At Copicut Farms, it’s neither the chicken nor the egg that came first, but the willingness and dedication of one New England family. After years of work in science and education, Elizabeth and Vince Frary decided to pursue their dream of starting a farm. Now in their third season, Copicut Farms raises chickens (for eggs and meat), Cornish game hens and turkeys – about 3,000 birds in all on 80 acres of mixed woodland and pasture. Copicut Farms is a family owned operation that uses no hormones or antibiotics in any of their feeds, and Copicut birds enjoy a free range lifestyle, feeding on healthy pasture and fertilizing the soils along the way.
Although both Elizabeth and Vince grew up on and around farms (Elizabeth is a fourth generation family farmer!), neither of them had initially chosen farming as a career. Vince was a wildlife biologist for the state of Arizona and Elizabeth had earned her Masters in Elementary Education. Their early years of farming had instilled in them the values of hard work, dedication and a love of the outdoors. Starting a farm together became an opportunity for them to create that experience for their young son, Emmett, who gets to spend every day on the farm and absolutely loves it. Read more →
February 20, 2014 by Nicki Anderson
A smooth snowy blanket covers the fields at Heart Beets Farm, fresh for Opal, the farm’s two year old Australian Cattle Dog, to dodge and dart through frantically in all her ebullience. Inside the greenhouse, kale, spinach and lettuce enjoy their own blankets of row cover, keeping them warm enough to survive the freezing temperatures. With the sun shining on a clear, crisp day, we sit with Head Farmer Steve Murray, formerly of Kettle Pond Farm, to learn more about his story and his new farm.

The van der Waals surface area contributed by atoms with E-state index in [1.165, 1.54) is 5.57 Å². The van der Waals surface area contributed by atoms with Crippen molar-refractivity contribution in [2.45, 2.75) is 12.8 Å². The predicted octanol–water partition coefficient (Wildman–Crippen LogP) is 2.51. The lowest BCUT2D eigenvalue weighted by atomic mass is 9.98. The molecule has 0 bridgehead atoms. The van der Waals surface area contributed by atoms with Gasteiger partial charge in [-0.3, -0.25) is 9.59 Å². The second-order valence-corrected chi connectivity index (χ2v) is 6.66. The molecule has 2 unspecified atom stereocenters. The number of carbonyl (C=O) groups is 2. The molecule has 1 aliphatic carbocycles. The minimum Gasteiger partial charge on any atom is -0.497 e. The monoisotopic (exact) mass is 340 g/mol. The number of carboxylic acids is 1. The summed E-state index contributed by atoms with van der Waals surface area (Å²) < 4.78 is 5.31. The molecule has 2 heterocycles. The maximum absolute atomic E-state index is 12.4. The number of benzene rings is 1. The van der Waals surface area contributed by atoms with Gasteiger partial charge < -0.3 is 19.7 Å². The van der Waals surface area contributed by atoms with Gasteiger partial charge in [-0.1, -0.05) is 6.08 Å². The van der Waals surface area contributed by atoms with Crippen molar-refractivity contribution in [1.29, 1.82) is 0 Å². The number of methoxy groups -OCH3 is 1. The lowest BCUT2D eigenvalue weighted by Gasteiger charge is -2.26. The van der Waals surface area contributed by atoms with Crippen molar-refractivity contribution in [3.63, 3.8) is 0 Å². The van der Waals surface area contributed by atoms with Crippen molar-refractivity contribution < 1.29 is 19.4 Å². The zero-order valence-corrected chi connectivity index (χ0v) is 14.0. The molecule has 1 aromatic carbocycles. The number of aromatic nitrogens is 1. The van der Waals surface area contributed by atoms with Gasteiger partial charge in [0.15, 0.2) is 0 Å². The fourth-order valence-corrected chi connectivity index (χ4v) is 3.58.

Although this may be the first year of operation for Heart Beets Farm, it’s Steve Murray’s eighth year farming in the South Coast region of Massachusetts, and his sixth year growing food at 181 Bay View Avenue in Berkley, MA.
While studying physics at UMass Dartmouth, Steve became disgruntled with the academic tendency to emphasize discussion and theory as opposed to activity and production, and therefore was inspired to start interning at nearby Kettle Pond Farm in Berkley. He initially worked weekends, until school ended and he became employed full time on the farm. When the farm manager left at the end of that year, Steve was asked to become Farm Manager after only one season of farming! And he’s been at it ever since, innovating all the way. Since then, he’s more than doubled CSA membership, worked to revitalize and remineralize the soils, and, most recently, started farming under his very own business enterprise: Heart Beets Farm. Read more →